Date Published: June 11, 2019
Publisher: Public Library of Science
Author(s): Juan Zhao, Yanhong Zhou, Nian Xiong, Hong Qing, Tao Wang, Zhicheng Lin, Jamuna Subramaniam.
The human dopamine transporter gene SLC6A3 is involved in substance use disorders (SUDs) among many other common neuropsychiatric illnesses but allelic association results including those with its classic genetic markers 3’VNTR or Int8VNTR remain mixed and unexplainable. To better understand the genetics for reproducible association signals, we report the presence of recombination hotspots based on sequencing of the entire 5’ promoter regions in two small SUDs cohorts, 30 African Americans (AAs) and 30 European Americans (EAs). Recombination rate was the highest near the transcription start site (TSS) in both cohorts. In addition, each cohort carried 57 different promoter haplotypes out of 60 and no haplotypes were shared between the two ethnicities. A quarter of the haplotypes evolved in an ethnicity-specific manner. Finally, analysis of five hundred subjects of European ancestry, from the 1000 Genome Project, confirmed the promoter recombination hotspots and also revealed several additional ones in non-coding regions only. These findings provide an explanation for the mixed results as well as guidance for selection of effective markers to be used in next generation association validation (NGAV), facilitating the delineation of pathogenic variation in this critical neuropsychiatric gene.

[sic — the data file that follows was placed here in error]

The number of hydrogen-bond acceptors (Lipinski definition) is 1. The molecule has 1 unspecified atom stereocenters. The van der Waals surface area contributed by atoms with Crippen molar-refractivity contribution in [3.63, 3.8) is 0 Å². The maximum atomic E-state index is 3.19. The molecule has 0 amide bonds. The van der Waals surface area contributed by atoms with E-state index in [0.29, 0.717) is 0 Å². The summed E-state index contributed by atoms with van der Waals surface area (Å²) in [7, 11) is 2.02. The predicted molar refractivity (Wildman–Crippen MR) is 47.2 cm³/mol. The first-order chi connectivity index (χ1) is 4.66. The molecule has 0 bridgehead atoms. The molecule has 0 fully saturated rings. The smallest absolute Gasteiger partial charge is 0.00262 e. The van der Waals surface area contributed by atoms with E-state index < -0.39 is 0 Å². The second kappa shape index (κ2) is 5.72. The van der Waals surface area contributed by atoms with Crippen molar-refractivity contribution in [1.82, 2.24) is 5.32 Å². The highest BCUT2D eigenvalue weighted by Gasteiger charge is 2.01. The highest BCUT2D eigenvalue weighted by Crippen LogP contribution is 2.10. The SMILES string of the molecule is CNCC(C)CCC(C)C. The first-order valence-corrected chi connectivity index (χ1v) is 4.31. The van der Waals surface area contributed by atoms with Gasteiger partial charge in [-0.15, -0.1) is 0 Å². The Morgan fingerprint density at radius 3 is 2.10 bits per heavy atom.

By sequestering dopamine (DA) into presynaptic neurons, the dopamine transporter (DAT) regulates spatio-temporal components of DA transmission. As a critical regulator of DA transmission, DAT contributes to voluntary movement, reward and mnemonic functions of the brain and modulates the efficacy of therapeutic drugs targeted to this plasma membrane protein. DAT expression is highly circumscribed in discrete regions throughout the brain and the expression of the human DAT gene (SLC6A3) varies among subjects[1–5]. Thus DNA sequence variations in the regulatory regions specially the promoter of SLC6A3 may contribute to altered expressional patterns in the brain, dopamine-related individuality as well as diseases[6, 7]. The essential roles of DAT in brain function have mandated extensive studies of SLC6A3 associations with behaviors and diseases.
It is important to uncover novel, potentially functional polymorphisms and distinct haplotypes, and recombination hotspots because SLC6A3 activity can be haplotype-dependent partly due to cis-antagonism between 5’ and 3’ sides of SLC6A3. The most significant findings from this deep-sequencing study included discovery of novel and selected polymorphisms and the presence of recombination hotspots throughout SLC6A3. Although association analysis of SUDs and SLC6A3 haplotypes was not a primary purpose here, five implications are highlighted as follows.
Extensive DNA sequence variations not only around the core promoter but also in other distal regulatory regions may work in concert or in haplotypes and influence dopamine-related individuality and diseases. Such genetic diversity of SLC6A3 may help explain the elusiveness of previous association findings with the classical markers in the 3’ side. The findings also lay a foundation for a better understanding of the roles that the polymorphic SLC6A3 plays in human brain.